IPN Educational materials related to Poles Saving Jews during the Second World War

On 24 March 2019, for the second time, the Polish National Day of Remembrance of Poles Rescuing Jews under German occupation is going to be celebrated. It is precisely on this day, 75 years ago that the Germans murdered the heroic Ulma family from Podkarpacie along with the Jews they had been hiding.

This day was established - as stated in the act - "in tribute to Polish Citizens - heroes who, in the act of heroic courage, incredible bravery, compassion and human solidarity, faithful to the highest ethical values, orders of Christian mercy and the ethos of a sovereign Republic of Poland, rescued their Jewish neighbors from the Holocaust which was planned and implemented by the German occupiers. "

This day is an expression of reverence for all Poles who, showing mercy and compassion, helped Jews who were systematically murdered by their German tormentors. They motivated their actions in various ways - with love of one's neighbor, with the teaching of the Church, with a civic duty or with ordinary human decency. Regardless of the reason, each and every manifestation of help provided to hiding Jews was an expression of great heroism, especially considering the fact that on the territory of occupied Poland, the Germans imposed the death penalty for aiding Jews.

This aid, given in spite of the daily terror of occupation, was both individual and institutional - the example of the latter was the activity of the Council for Aid to Jews "Żegota", a secret organization affiliated with the Polish authorities.

Poles who saved Jews were, are and should serve as a role-model and an inspiration – They constitute not only the almost 7,000  heroes commemorated by the Yad Vashem Institute whose names and surnames are known, but also the thousands of Poles who have remained anonymous or did not receive this award. Today, after decades, it is impossible to determine their personal details.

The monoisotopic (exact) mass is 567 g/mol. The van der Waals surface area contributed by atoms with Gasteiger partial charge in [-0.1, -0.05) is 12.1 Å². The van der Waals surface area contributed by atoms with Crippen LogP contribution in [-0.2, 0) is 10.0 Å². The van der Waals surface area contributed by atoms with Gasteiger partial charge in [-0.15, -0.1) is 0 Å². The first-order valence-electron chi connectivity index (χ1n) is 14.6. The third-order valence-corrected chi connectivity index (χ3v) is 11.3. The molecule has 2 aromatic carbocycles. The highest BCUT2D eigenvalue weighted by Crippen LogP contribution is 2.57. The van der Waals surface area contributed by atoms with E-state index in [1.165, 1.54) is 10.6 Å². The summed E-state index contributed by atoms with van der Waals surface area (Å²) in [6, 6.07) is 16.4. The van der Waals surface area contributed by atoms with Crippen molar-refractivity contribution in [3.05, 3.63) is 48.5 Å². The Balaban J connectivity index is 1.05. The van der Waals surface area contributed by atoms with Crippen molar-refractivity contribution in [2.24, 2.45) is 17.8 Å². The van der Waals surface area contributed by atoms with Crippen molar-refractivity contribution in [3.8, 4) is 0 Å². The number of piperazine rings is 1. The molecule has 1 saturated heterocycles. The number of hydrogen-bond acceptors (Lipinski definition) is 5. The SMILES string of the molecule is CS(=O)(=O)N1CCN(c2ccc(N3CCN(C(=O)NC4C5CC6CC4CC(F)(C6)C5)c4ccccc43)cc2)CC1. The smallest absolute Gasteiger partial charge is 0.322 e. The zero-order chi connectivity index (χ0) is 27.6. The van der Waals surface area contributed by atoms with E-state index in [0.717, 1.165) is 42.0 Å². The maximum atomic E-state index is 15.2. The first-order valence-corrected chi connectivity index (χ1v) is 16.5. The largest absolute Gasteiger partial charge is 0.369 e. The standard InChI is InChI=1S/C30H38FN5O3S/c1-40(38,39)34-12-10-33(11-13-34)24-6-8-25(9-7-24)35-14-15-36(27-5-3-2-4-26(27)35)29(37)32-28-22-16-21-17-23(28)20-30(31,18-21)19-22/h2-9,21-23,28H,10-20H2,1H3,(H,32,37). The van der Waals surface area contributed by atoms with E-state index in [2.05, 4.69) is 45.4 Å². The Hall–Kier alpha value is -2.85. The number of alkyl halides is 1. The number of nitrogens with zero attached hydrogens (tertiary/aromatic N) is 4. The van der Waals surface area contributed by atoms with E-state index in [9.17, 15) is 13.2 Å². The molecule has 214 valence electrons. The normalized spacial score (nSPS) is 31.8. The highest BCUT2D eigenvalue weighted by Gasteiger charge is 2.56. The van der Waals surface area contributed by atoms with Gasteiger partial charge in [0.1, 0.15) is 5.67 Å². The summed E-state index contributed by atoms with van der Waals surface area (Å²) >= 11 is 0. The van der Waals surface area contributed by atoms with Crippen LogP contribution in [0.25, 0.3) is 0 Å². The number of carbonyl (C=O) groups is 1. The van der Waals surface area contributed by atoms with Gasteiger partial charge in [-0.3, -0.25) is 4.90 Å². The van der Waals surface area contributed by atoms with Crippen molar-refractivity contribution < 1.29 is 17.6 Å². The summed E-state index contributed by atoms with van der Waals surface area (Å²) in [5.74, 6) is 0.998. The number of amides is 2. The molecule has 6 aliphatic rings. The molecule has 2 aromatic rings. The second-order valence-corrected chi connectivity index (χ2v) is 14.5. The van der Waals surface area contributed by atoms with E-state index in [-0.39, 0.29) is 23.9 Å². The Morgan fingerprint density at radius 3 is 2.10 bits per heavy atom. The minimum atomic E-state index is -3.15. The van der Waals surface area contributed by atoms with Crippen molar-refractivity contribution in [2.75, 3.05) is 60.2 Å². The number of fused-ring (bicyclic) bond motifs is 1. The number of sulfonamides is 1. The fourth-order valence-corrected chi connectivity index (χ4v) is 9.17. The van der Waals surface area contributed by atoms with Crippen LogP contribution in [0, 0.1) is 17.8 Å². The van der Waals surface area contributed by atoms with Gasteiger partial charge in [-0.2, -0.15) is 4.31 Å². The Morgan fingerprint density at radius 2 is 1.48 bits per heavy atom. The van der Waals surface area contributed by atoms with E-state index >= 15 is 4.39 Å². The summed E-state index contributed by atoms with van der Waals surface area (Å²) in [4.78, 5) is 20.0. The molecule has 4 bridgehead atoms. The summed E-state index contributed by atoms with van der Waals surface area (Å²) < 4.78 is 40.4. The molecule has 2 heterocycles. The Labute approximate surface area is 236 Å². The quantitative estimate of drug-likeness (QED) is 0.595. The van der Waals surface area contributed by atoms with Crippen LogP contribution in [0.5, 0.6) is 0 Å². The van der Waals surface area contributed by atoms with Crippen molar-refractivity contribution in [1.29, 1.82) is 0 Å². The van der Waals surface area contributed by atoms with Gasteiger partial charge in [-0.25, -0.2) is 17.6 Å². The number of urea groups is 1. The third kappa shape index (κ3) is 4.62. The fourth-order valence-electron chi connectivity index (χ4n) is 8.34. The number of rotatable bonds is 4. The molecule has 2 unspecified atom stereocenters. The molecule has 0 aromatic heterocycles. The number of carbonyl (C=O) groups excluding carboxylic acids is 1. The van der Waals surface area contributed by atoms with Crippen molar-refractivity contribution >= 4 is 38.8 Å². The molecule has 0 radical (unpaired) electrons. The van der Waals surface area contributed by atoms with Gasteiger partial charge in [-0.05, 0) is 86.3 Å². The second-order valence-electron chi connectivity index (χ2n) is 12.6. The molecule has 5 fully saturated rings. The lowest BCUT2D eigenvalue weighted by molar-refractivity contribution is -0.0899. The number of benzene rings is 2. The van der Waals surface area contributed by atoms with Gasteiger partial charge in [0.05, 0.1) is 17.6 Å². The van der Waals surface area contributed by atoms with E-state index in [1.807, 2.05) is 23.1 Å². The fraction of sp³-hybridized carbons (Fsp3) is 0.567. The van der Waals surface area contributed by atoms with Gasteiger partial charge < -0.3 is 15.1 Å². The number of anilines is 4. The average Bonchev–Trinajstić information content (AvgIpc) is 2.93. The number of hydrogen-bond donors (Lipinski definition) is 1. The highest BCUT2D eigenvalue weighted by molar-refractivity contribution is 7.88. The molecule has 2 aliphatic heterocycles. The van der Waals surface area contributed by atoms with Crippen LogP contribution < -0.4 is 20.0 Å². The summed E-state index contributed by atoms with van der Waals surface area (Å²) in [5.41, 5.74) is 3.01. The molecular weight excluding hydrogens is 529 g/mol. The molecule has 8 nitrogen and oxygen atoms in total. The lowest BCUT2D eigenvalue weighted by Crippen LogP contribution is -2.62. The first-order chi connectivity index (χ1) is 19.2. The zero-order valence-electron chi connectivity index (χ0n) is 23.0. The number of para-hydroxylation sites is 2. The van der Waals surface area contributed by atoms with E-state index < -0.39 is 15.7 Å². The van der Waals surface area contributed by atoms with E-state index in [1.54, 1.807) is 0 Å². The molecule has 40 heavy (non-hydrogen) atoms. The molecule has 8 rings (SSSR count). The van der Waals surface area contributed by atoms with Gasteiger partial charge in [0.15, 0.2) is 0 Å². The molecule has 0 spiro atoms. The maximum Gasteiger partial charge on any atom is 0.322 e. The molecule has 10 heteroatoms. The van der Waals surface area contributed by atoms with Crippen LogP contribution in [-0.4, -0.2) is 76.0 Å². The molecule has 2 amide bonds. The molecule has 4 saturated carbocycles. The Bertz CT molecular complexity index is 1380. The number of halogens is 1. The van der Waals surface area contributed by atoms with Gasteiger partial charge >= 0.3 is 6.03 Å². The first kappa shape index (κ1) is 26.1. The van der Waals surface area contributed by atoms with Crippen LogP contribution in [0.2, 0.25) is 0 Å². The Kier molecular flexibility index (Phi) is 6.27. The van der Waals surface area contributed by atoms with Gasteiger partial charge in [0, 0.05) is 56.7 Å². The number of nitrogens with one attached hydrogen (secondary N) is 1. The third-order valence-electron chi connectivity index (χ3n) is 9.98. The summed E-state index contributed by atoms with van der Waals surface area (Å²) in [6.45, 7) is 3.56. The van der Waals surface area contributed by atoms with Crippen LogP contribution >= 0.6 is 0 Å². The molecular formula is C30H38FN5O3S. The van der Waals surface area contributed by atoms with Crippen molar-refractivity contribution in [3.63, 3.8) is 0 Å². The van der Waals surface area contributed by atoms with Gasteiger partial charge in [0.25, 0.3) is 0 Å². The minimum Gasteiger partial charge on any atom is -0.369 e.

One of the symbols of German crimes committed in retaliation for rescuing Jews is the tragic fate of the Ulmas of Markowa in Podkarpacie, a family murdered by the Germans on 24 March 1944. It was on this day that Józef Ulma, his pregnant wife Wiktoria, their six children, and eight Jews from the Didner, Grünfeld and Goldman families lost their lives.

It is not a coincidence that the 75th anniversary of these dramatic events is celebrated as the day of heroic Poles who, in those inhuman times, showed what the meaning of true humanity really is.

In connection with the Polish National Day of Remembrance of Poles Rescuing Jews under German occupation, we would like to briefly present the educational materials published by the Institute of National Remembrance regarding Polish-Jewish relations during World War II and people who risked their lives to helping Jews during the Holocaust.

The trailer of the "Passports to Paraguay" IPN production directed by Robert Kaczmarek:






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